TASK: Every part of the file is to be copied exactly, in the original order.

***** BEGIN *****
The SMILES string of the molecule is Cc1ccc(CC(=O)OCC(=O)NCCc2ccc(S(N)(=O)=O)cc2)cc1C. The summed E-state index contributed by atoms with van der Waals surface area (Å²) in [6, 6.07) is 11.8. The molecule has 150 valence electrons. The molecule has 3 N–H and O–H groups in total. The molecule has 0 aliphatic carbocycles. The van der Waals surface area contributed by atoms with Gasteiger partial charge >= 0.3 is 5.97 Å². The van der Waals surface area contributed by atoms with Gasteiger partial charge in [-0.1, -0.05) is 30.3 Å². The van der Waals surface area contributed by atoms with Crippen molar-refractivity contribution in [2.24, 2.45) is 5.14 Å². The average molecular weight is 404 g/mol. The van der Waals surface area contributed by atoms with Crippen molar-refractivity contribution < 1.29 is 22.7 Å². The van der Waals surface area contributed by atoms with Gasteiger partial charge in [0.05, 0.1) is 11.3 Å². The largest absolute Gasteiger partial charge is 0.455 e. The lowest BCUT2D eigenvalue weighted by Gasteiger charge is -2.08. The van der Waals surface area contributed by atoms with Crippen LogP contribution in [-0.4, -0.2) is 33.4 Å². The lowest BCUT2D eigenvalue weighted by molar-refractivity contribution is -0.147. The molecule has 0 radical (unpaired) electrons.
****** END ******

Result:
The SMILES string of the molecule is Cc1ccc(CC(=O)OCC(=O)NCCc2ccc(S(N)(=O)=O)cc2)cc1C. The summed E-state index contributed by atoms with van der Waals surface area (Å²) in [6, 6.07) is 11.8. The molecule has 150 valence electrons. The molecule has 3 N–H and O–H groups in total. The molecule has 0 aliphatic carbocycles. The van der Waals surface area contributed by atoms with Gasteiger partial charge >= 0.3 is 5.97 Å². The van der Waals surface area contributed by atoms with Gasteiger partial charge in [-0.1, -0.05) is 30.3 Å². The van der Waals surface area contributed by atoms with Crippen molar-refractivity contribution in [2.24, 2.45) is 5.14 Å². The average molecular weight is 404 g/mol. The van der Waals surface area contributed by atoms with Crippen molar-refractivity contribution < 1.29 is 22.7 Å². The van der Waals surface area contributed by atoms with Gasteiger partial charge in [0.05, 0.1) is 11.3 Å². The largest absolute Gasteiger partial charge is 0.455 e. The lowest BCUT2D eigenvalue weighted by Gasteiger charge is -2.08. The van der Waals surface area contributed by atoms with Crippen LogP contribution in [-0.4, -0.2) is 33.4 Å². The lowest BCUT2D eigenvalue weighted by molar-refractivity contribution is -0.147. The molecule has 0 radical (unpaired) electrons.